Wednesday, April 29, 2009

R.I.P. Tadao Nakamaru

You may know him as the egg salad-addicted Shepherd Wong from Woody Allen's What's Up, Tiger Lily? (originally International Secret Police: Key of Keys). He was, in fact, a contract player for Toho studios and a fine actor, appearing in classic samurai films like Kill!, Warring Clans, Samurai Assassin and Sword of Doom. In addition, like his Toho cohorts, he played roles in a variety of genres including yakuza flicks (Fangs of the Underworld, Bloody Territories), sci-fi (The Secret of the Telegian, The H-Man), kaiju-eiga (Mechagodzilla vs. Godzilla) and war pictures (Desperado Outpost, Japan's Longest Day).

More on his death here. He will be missed.

Friday, April 24, 2009

Music for the Movies: Toru Takemitsu

This is a documentary from 1994 about the brilliant contemporary and film composer Toru Takemitsu. If you're into Japanese cinema, you probably already have an awareness of his moody, abstract and utterly atmospheric work on such films as Kwaidan, Woman of the Dunes, Samurai Spy and tons of others. He was the first to score a Japanese film with traditional Japanese instruments (before Takemitsu, all Japanese film scores were Western-style). Additionally, unlike most other film composers, Takemitsu was involved with each film project from the beginning, developing his ideas in collaboration with the director, in many cases influencing the course of the film itself.

The documentary features a treasure trove of interview footage with such luminary directors as Hiroshi Teshigahara, Masaki Kobayashi, Masahiro Shinoda and Nagisa Oshima, as well as plenty of illustrative film clips. I found a copy (VHS) online for $10. Can't beat that with a bo stick!

Wednesday, April 15, 2009


Saw a couple of good kaidan-eiga (supernatural period dramas) recently. Crest of Betrayal (1994) takes the Ghost of Yotsuya story and mushes it together with the Chushingura, resulting in the wicked ronin Iemon (actually not so wicked in this version) as a member of the Loyal 47 Ronin of the Asano clan. (He was apparently hired on right before Lord Asano lost it and tried to hack up the manipulative Lord Kira; Asano's subsequent enforced seppuku has, of course, left his retainers bent on revenge.) Iemon's wife, Oiwa, is poisoned by the family of Oume, a rival for Iemon's affections, and becomes the classic long-haired, vengeful lady ghost. Kinji Fukasaku directs with style and flair. Playing Iemon is Koichi Sato, whom you might have seen in the Shinsengumi flick When the Last Sword is Drawn (2003, reviewed in my forthcoming book, Warring Clans, Flashing Blades, due out in June). Oiwa is played by the beautiful and buxom Saki Takaoka (who'll be co-starring in a film with Danny Glover this summer). And you won't want to miss cult film fave Renji Ishibashi in a bizarre turn as Oume's rich weirdo daddy.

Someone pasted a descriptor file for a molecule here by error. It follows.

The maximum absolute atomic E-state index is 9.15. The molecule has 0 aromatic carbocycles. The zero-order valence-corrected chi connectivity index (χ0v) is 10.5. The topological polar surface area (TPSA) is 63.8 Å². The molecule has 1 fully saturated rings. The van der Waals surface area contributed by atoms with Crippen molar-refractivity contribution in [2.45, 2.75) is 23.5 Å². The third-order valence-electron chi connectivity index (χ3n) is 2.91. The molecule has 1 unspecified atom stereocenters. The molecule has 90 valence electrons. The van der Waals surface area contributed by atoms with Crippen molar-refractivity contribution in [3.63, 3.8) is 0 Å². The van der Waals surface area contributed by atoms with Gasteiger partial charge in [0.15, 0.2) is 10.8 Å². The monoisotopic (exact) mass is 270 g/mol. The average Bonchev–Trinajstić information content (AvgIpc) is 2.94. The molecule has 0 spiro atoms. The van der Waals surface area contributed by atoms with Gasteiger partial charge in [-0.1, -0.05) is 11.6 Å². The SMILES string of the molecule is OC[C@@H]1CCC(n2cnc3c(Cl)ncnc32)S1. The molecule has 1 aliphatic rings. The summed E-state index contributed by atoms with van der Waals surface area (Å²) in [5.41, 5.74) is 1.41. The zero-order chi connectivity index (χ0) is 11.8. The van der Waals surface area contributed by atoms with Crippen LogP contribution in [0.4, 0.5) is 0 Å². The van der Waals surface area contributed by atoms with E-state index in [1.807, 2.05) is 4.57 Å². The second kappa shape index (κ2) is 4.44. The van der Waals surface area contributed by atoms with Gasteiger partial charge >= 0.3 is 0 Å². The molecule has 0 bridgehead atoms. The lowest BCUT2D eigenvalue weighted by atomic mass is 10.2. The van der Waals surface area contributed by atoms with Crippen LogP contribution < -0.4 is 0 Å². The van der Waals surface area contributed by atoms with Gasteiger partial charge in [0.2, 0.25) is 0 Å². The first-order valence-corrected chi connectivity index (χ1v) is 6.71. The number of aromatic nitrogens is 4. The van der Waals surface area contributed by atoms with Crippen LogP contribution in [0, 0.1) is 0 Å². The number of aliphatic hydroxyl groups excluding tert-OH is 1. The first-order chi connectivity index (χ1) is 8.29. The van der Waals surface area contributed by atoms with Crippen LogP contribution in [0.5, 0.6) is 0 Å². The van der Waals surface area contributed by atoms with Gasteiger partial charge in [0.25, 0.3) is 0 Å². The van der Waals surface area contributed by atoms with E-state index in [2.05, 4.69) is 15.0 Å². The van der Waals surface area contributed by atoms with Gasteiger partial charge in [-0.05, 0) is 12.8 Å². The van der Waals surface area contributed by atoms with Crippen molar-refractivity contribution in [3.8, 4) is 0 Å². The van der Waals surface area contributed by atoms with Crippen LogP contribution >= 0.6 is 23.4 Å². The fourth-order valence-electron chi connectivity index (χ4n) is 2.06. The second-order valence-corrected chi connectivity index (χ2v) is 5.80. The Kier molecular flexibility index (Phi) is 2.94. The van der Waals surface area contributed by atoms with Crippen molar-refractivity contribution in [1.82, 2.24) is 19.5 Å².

Demon of Mt. Oe is an all-star Daiei epic from 1960 starring Raizo Ichikawa, Shintaro Katsu, Kazuo Hasegawa, Tamao Nakamura, Kojiro Hongo, Jun Tazaki and many others. Raizo plays Yorimitsu "Raiko" Minamoto, a storied samurai warrior of Japan's medieval period known for going up against supernatural foes. (Kei Sato played Raiko in the classic Kuroneko, another film drawing on the spooky folklore of the period). Demon of Mt. Oe offers a thrilling blend of samurai sword action and fanciful (and at times cheesy) special effects involving a giant spider, demonic creatures coming down from the skies, spectral sorcerers and the like. I highly recommend this forgotten gem to anyone interested in Japanese film and folklore.

Tuesday, April 14, 2009

Toshiro Mifune

Was digging through some old production stills and found these featuring the legendary Toshiro Mifune. Enjoy (click to enlarge).

1949's Stray Dog with Takashi Shimura (and the very hot Keiko Awaji, between).

From The Bad Sleep Well (1960). That's the great character actor Ko Nishimura on the right. Mifune's character is slowly, methodically driving him insane.

From the taut kidnap thriller High and Low (1963), my hands-down, all-time favorite Kurosawa picture.

As farmer-cum-swordsman Kikuchiyo in Seven Samurai (1954).

One year after Seven Samurai, Mifune transformed himself into a paranoid, A-bomb-obsessed old man for I Live In Fear (Takashi Shimura, right).